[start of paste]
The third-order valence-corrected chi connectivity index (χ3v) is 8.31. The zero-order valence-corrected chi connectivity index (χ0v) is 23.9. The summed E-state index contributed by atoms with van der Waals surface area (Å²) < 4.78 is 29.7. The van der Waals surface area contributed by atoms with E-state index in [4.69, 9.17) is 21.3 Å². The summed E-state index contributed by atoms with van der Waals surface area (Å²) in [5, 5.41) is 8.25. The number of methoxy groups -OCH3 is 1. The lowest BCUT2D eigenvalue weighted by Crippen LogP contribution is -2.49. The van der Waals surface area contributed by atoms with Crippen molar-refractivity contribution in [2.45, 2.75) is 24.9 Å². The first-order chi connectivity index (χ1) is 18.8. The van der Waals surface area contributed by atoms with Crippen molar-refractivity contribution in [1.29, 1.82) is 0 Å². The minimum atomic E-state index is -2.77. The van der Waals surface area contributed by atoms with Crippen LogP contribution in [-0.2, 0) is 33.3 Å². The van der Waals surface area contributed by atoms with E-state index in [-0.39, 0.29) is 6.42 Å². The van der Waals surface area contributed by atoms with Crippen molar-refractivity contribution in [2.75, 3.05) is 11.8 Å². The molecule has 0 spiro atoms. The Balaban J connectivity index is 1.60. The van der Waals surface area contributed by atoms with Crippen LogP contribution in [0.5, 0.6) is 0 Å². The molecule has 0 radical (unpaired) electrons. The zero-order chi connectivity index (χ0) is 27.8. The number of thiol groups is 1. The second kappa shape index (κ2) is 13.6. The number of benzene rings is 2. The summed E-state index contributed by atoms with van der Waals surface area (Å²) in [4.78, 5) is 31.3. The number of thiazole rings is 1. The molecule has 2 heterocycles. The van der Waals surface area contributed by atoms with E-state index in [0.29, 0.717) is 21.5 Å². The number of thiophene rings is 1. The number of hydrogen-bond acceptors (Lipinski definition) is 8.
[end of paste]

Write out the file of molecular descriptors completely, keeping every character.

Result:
The third-order valence-corrected chi connectivity index (χ3v) is 8.31. The zero-order valence-corrected chi connectivity index (χ0v) is 23.9. The summed E-state index contributed by atoms with van der Waals surface area (Å²) < 4.78 is 29.7. The van der Waals surface area contributed by atoms with E-state index in [4.69, 9.17) is 21.3 Å². The summed E-state index contributed by atoms with van der Waals surface area (Å²) in [5, 5.41) is 8.25. The number of methoxy groups -OCH3 is 1. The lowest BCUT2D eigenvalue weighted by Crippen LogP contribution is -2.49. The van der Waals surface area contributed by atoms with Crippen molar-refractivity contribution in [2.45, 2.75) is 24.9 Å². The first-order chi connectivity index (χ1) is 18.8. The van der Waals surface area contributed by atoms with Crippen molar-refractivity contribution in [1.29, 1.82) is 0 Å². The minimum atomic E-state index is -2.77. The van der Waals surface area contributed by atoms with Crippen LogP contribution in [-0.2, 0) is 33.3 Å². The van der Waals surface area contributed by atoms with E-state index in [-0.39, 0.29) is 6.42 Å². The van der Waals surface area contributed by atoms with Crippen molar-refractivity contribution in [2.75, 3.05) is 11.8 Å². The molecule has 0 spiro atoms. The Balaban J connectivity index is 1.60. The van der Waals surface area contributed by atoms with Crippen LogP contribution in [0.5, 0.6) is 0 Å². The molecule has 0 radical (unpaired) electrons. The zero-order chi connectivity index (χ0) is 27.8. The number of thiol groups is 1. The second kappa shape index (κ2) is 13.6. The number of benzene rings is 2. The summed E-state index contributed by atoms with van der Waals surface area (Å²) in [4.78, 5) is 31.3. The number of thiazole rings is 1. The molecule has 2 heterocycles. The van der Waals surface area contributed by atoms with E-state index in [0.29, 0.717) is 21.5 Å². The number of thiophene rings is 1. The number of hydrogen-bond acceptors (Lipinski definition) is 8.